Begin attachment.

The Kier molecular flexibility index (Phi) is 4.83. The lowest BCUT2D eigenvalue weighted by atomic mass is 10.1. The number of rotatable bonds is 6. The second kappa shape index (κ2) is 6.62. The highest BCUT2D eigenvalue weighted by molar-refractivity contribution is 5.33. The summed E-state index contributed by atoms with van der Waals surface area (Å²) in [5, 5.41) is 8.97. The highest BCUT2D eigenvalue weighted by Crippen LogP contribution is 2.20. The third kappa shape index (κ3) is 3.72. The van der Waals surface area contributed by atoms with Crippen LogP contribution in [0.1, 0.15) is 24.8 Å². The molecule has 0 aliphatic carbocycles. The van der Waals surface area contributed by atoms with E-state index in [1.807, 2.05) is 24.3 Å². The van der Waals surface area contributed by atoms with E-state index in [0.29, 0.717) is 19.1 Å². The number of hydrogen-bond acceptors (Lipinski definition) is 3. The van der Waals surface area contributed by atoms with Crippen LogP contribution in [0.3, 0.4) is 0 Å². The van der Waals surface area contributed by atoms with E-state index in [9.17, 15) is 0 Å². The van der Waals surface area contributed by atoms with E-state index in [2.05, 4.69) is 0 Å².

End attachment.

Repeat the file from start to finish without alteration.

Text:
The Kier molecular flexibility index (Phi) is 4.83. The lowest BCUT2D eigenvalue weighted by atomic mass is 10.1. The number of rotatable bonds is 6. The second kappa shape index (κ2) is 6.62. The highest BCUT2D eigenvalue weighted by molar-refractivity contribution is 5.33. The summed E-state index contributed by atoms with van der Waals surface area (Å²) in [5, 5.41) is 8.97. The highest BCUT2D eigenvalue weighted by Crippen LogP contribution is 2.20. The third kappa shape index (κ3) is 3.72. The van der Waals surface area contributed by atoms with Crippen LogP contribution in [0.1, 0.15) is 24.8 Å². The molecule has 0 aliphatic carbocycles. The van der Waals surface area contributed by atoms with E-state index in [1.807, 2.05) is 24.3 Å². The van der Waals surface area contributed by atoms with E-state index in [0.29, 0.717) is 19.1 Å². The number of hydrogen-bond acceptors (Lipinski definition) is 3. The van der Waals surface area contributed by atoms with Crippen LogP contribution in [0.3, 0.4) is 0 Å². The van der Waals surface area contributed by atoms with E-state index in [9.17, 15) is 0 Å². The van der Waals surface area contributed by atoms with E-state index in [2.05, 4.69) is 0 Å².